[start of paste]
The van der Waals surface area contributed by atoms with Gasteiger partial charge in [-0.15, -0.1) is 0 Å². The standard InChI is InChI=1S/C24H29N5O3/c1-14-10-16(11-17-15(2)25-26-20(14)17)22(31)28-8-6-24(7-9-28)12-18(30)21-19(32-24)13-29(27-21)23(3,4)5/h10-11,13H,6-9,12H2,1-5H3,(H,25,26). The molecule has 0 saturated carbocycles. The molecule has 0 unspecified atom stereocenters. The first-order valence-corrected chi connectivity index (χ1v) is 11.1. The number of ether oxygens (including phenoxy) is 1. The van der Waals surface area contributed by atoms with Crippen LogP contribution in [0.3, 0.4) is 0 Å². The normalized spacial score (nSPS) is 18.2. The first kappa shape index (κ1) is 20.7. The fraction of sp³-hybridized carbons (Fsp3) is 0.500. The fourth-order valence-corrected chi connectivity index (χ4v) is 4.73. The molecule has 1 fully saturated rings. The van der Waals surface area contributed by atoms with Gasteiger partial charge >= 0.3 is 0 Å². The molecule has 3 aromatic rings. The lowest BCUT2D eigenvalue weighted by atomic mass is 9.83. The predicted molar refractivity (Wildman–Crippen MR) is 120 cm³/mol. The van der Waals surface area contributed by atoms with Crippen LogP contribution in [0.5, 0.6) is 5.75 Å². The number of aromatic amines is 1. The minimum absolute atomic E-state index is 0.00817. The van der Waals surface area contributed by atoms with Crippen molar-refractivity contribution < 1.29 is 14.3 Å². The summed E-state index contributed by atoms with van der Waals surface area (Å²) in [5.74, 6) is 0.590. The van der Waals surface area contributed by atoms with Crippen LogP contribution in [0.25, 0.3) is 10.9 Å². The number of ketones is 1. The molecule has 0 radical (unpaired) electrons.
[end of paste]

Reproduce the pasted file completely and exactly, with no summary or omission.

The van der Waals surface area contributed by atoms with Gasteiger partial charge in [-0.15, -0.1) is 0 Å². The standard InChI is InChI=1S/C24H29N5O3/c1-14-10-16(11-17-15(2)25-26-20(14)17)22(31)28-8-6-24(7-9-28)12-18(30)21-19(32-24)13-29(27-21)23(3,4)5/h10-11,13H,6-9,12H2,1-5H3,(H,25,26). The molecule has 0 saturated carbocycles. The molecule has 0 unspecified atom stereocenters. The first-order valence-corrected chi connectivity index (χ1v) is 11.1. The number of ether oxygens (including phenoxy) is 1. The van der Waals surface area contributed by atoms with Crippen LogP contribution in [0.3, 0.4) is 0 Å². The normalized spacial score (nSPS) is 18.2. The first kappa shape index (κ1) is 20.7. The fraction of sp³-hybridized carbons (Fsp3) is 0.500. The fourth-order valence-corrected chi connectivity index (χ4v) is 4.73. The molecule has 1 fully saturated rings. The van der Waals surface area contributed by atoms with Gasteiger partial charge >= 0.3 is 0 Å². The molecule has 3 aromatic rings. The lowest BCUT2D eigenvalue weighted by atomic mass is 9.83. The predicted molar refractivity (Wildman–Crippen MR) is 120 cm³/mol. The van der Waals surface area contributed by atoms with Crippen LogP contribution in [0.5, 0.6) is 5.75 Å². The number of aromatic amines is 1. The minimum absolute atomic E-state index is 0.00817. The van der Waals surface area contributed by atoms with Crippen molar-refractivity contribution < 1.29 is 14.3 Å². The summed E-state index contributed by atoms with van der Waals surface area (Å²) in [5.74, 6) is 0.590. The van der Waals surface area contributed by atoms with Crippen LogP contribution in [0.25, 0.3) is 10.9 Å². The number of ketones is 1. The molecule has 0 radical (unpaired) electrons.